When you first get hooked on mountain biking, it is easy to become impatient with your progress as you strive to catch up with your fellow riders. Mountain biking is such a great sport because it has so much to offer at so many levels. As a beginner we find ourselves in a new world of awesome dirt while we learn about how fun and rewarding the sport can be. As we improve, we’ve found ourselves developing a new level of fitness and skill that allows us to ride faster and enjoy ourselves even more. The advanced riders among us find pleasure in mastering difficult techniques, riding highly technical terrain and being able to ride at high speeds thanks to a solid foundation of skill and fitness. In my experience that is shared with many others, the deeper you get into the sport of mountain biking and the more you develop as a rider, the more enjoyable it becomes. So if you’ve recently gotten into this great pastime I’ve got some tips that should help you get through that initial learning curve and have you riding faster and smoother in no time. I’ve also got a few pointers regarding care for your bike that will hopefully allow you to prevent learning things the hard way and reduce unnecessary financial costs.
The main issue riders have when getting started is handling the technical nature of the single track so I thought I’d better start with some mountain bike skills that will open up a whole lot of terrain for you.
A while ago I did a post that explains how playing around on your bike can be valuable in improving your off road skills. I love playing on my bike and still do it a lot. Messing around on your bike in a car park, you backyard or wherever will improve the way you balance, transfer weight and manuver the bike in obscure situations which really is the foundation of mountain bike skills. When playing on your bike try and work on a few of the things listed below:
- · The trackstand – balancing on your bike without moving. Improving your trackstand will directly improve the way you handle technical rock sections, narrow lines and technical climbs. The secret to a trackstand is to gently rock the bike backwards and forwards; you’re not actually completely still in a trackstand. Start out facing up a bit of a gradient and stand up on the pedals while gently applying and removing pressure on the front pedal. This will let you rock gently and help you keep your balance. As you improve, move to a flatter area and try to minimize the amount of backwards and forwards movement. When you think you’ve mastered that, take off one arm or leg.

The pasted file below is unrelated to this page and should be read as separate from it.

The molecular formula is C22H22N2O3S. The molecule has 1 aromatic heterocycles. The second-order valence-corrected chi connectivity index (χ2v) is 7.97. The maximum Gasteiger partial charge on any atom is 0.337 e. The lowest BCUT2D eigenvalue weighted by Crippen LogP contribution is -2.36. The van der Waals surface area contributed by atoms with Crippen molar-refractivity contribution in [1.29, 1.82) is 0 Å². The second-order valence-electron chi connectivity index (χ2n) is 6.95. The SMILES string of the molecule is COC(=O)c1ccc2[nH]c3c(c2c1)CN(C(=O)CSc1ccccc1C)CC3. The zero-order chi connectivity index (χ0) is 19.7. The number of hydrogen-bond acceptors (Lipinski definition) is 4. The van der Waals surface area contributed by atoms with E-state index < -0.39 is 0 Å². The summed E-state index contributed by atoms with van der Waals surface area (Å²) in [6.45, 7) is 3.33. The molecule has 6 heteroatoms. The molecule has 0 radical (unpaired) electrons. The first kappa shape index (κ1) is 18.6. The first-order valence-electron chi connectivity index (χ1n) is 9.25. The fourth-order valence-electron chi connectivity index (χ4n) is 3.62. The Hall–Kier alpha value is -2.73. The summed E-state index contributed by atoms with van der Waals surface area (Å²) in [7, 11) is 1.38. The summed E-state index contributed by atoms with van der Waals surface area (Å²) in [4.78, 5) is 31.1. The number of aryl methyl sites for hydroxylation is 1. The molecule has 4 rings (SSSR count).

- · The wheelie – I’m not saying you need to be able to pop a massive wheelie to be considered a good mountain biker, but the ability for you to lift your front wheel on top of or over obstacles will open up a lot of terrain for you. Practice throwing your weight backwards while making a strong pedal stroke to lift up the front wheel. Be careful that you don’t flip backwards – grass is a good place to practice. You also want to practice pulling your front wheel up without peddling which requires you to throw your weight backwards and pull up on the handlebars. Work on climbing up a curb or ledge by lifting your front wheel on top and letting your back wheel gently roll over. If you can get yourself to a point where you can start getting some distance with your wheelies that’s awesome. Try to use the rear brake to stop you from flipping backwards – this will be good for developing brake control.
- · Endoes – aka. Nose stands, front wheelies etc. This is a great exercise in brake control and improving your weight and balance on the bike. To pull an endo you need to slowly roll forward and apply the front brake to lift the front wheel. As you improve, you will be able to pull an endo at higher speeds and travel some distance on your front wheel.
- · Lifting the back wheel – this is useful for climbing or passing over obstacles like logs or big rocks smoothly. You can use lines on the ground to begin practicing this. Work on lifting your front wheel over a line and then lift your rear wheel over by preloading on the pedals and springing up/forward while rolling your handlebars forward and maintaining contact with the pedals. Many riders cheat by tapping the front brake to lift the wheel over and obstacle or relying on their clipless pedals to pull the bike up. The problem with the front break technique is that it is slower and you run the risk of face planting if you jam the break or if your wheel gets stuck on something. The problem with relying on pulling on clipless pedals is when your shoes unexpectedly snap out of the pedals you might find yourself leapfrogging the handlebars.